Mining Hierarchical Temporal Roles with Multiple Metrics
Scott D. Stoller and Thang Bui

Role-based access control (RBAC) offers significant advantages over lower-level classic access control policy representations, such as access control lists (ACLs). Timed RBAC (TRBAC) extends RBAC to limit the times at which roles are enabled. This paper presents a new algorithm for mining high-quality TRBAC policies from timed ACLs (i.e., ACLs with time limits in the entries) and optionally user attribute information. Such algorithms have potential to significantly reduce the cost of migration from timed ACLs to TRBAC.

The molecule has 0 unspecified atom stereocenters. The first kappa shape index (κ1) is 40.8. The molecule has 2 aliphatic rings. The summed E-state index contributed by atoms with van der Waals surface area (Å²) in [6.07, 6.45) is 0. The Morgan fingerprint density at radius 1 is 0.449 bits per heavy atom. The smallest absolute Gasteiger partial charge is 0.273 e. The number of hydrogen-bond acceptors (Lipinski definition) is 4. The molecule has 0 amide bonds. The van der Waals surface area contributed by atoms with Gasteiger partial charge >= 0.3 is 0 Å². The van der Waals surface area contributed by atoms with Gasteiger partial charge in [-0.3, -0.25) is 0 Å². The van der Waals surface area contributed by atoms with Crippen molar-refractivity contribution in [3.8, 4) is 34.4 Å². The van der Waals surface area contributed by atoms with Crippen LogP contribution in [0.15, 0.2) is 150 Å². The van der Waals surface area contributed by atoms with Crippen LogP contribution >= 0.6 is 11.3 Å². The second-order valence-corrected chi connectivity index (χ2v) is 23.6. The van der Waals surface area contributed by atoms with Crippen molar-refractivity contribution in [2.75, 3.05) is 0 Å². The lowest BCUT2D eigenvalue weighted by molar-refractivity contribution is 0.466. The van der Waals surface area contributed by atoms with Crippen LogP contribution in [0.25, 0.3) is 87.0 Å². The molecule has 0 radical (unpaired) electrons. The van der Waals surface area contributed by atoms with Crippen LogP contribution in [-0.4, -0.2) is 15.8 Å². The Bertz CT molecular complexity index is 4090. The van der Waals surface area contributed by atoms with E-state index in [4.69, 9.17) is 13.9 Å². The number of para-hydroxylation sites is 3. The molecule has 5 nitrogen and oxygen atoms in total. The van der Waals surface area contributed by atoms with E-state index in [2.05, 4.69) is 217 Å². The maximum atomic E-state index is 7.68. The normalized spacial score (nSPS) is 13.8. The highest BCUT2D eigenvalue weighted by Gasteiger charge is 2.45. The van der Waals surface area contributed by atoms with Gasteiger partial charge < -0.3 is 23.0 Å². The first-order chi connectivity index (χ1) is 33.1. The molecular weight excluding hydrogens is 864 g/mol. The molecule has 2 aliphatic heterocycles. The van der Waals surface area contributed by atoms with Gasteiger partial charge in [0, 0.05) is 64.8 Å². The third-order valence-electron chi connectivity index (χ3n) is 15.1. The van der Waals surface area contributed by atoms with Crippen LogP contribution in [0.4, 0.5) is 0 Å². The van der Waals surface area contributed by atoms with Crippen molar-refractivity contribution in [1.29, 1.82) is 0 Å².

The algorithm is parameterized by the policy quality metric. We consider multiple quality metrics, including number of roles, weighted structural complexity (a generalization of policy size), and (when user attribute information is available) interpretability, i.e., how well role membership can be characterized in terms of user attributes. Ours is the first TRBAC policy mining algorithm that produces hierarchical policies, and the first that optimizes weighted structural complexity or interpretability. In experiments with datasets based on real-world ACL policies, our algorithm is more effective than previous algorithms at their goal of the minimizing number of roles.